How To Transition From Public School To Homeschooling?

Are you considering homeschooling your child? Before making the switch, there are many things to think about, but one of the most important decisions you'll make is how to transition from public school to homeschooling. Don't worry - we're here to help! In this post, we'll outline some tips for making the transition as smooth as possible for both you and your child. So read on for advice on everything from scheduling to curriculum choices. 


How To Make The Transition

Bring Your Kids Into The Conversation.

Get on the same page with your spouse and talk about this decision with your whole family. Share your goals with your children and listen to their excitement and concerns. Identify what you're aiming for, not just what you're trying to avoid in the school setting.

Legally Withdraw Your Child From Public School To Homeschool

This process varies from state to state and system to system. So first, check your state's legal requirements. Typically, a form or document is used to formally withdraw your child from homeschool. 

Find A Support Network.

You want supportive friends who can help you during the hard times and celebrate the victories of your homeschool journey. You also want to find places your kids can connect with other homeschoolers. A local homeschool group is often a great way to meet these needs.

Enjoy getting involved, but be careful not to overcommit as you adjust to the new life of homeschooling!

Plan Social Times With Both Old And New Friends

Think as you connect with people from your community. For example, planning playdates with public school friends and new homeschool friends can reassure your kids that they can maintain relationships while making new ones.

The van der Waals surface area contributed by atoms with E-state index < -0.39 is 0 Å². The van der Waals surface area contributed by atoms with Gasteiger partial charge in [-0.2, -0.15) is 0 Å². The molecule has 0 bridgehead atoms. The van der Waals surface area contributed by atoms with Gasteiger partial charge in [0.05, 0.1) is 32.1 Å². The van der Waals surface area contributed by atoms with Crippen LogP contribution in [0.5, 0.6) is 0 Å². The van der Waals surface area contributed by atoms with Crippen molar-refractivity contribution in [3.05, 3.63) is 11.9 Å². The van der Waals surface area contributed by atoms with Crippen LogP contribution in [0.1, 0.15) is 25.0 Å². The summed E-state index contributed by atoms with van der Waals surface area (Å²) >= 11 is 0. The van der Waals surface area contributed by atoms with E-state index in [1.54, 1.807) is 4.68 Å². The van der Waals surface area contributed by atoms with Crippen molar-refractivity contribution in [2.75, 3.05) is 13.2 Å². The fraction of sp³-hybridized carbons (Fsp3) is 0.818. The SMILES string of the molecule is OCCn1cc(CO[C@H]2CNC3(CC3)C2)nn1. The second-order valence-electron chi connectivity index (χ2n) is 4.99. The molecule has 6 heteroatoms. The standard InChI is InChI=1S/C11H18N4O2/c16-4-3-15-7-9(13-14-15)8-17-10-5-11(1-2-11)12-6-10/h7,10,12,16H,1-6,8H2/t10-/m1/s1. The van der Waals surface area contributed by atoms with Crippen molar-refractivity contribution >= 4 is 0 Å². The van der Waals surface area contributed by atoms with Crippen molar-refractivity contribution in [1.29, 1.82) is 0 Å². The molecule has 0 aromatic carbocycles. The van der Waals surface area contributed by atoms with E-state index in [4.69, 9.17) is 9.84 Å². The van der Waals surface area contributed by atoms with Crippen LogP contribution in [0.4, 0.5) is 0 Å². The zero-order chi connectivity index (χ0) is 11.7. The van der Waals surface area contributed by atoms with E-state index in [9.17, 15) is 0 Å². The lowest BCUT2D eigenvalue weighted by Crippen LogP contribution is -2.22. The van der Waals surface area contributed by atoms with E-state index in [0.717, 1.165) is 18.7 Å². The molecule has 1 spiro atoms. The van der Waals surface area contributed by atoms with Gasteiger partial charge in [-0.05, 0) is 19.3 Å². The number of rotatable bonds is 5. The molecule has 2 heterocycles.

Can You Start Homeschooling At Any Time?

You may be wondering about the timing of this switch. Is it best to make this decision between school years so that your child completes one school year in public school and then transitions to homeschooling in the fall with a new school year? This kind of clear-cut division makes sense to many parents and feels like the right way to handle a switch to homeschooling. Unfortunately, fear of quitting keeps many families locked into finishing a school year. 

But instead of thinking of each school year as a discrete unit, think of all of life as a learning journey. And then ask if you want to continue even a few days longer with an educational environment that's not working. Then, make the course correction as soon as you realise it needs to be made! 

  • Can you switch to homeschool in the middle of the year? Absolutely! You can legally make this transition any time of the school year or calendar year. The timing is up to you and your preferences. But if you know you're going to leap, do it as soon as is feasible for your family.
  • At what age can you start homeschooling your child? Technically, you've been teaching your kids since birth! Some families do preschool at home and call that homeschooling. Other families don't call it homeschooling until their child would have been obligated to attend school (in kindergarten). Other families initially enrol their children in public school and later opt to homeschool. This change can happen in very early grades, upper elementary, middle school, and even high school. You can start homeschooling at any age or grade. 

Don't Recreate School At Home.

Trying to recreate the school environment in the home is an easy trap to fall into. It can happen in your schedule or approach if you try to separate your role of teacher and parent. Homeschooling is an entirely new category!

Give Time To Adjust And De-School.

Give yourself room to breathe! Realise it might take some time to find your groove when switching from public school to homeschool.

Some families take a few weeks (or a couple of months!) to enjoy being together again and work slowly into new routines.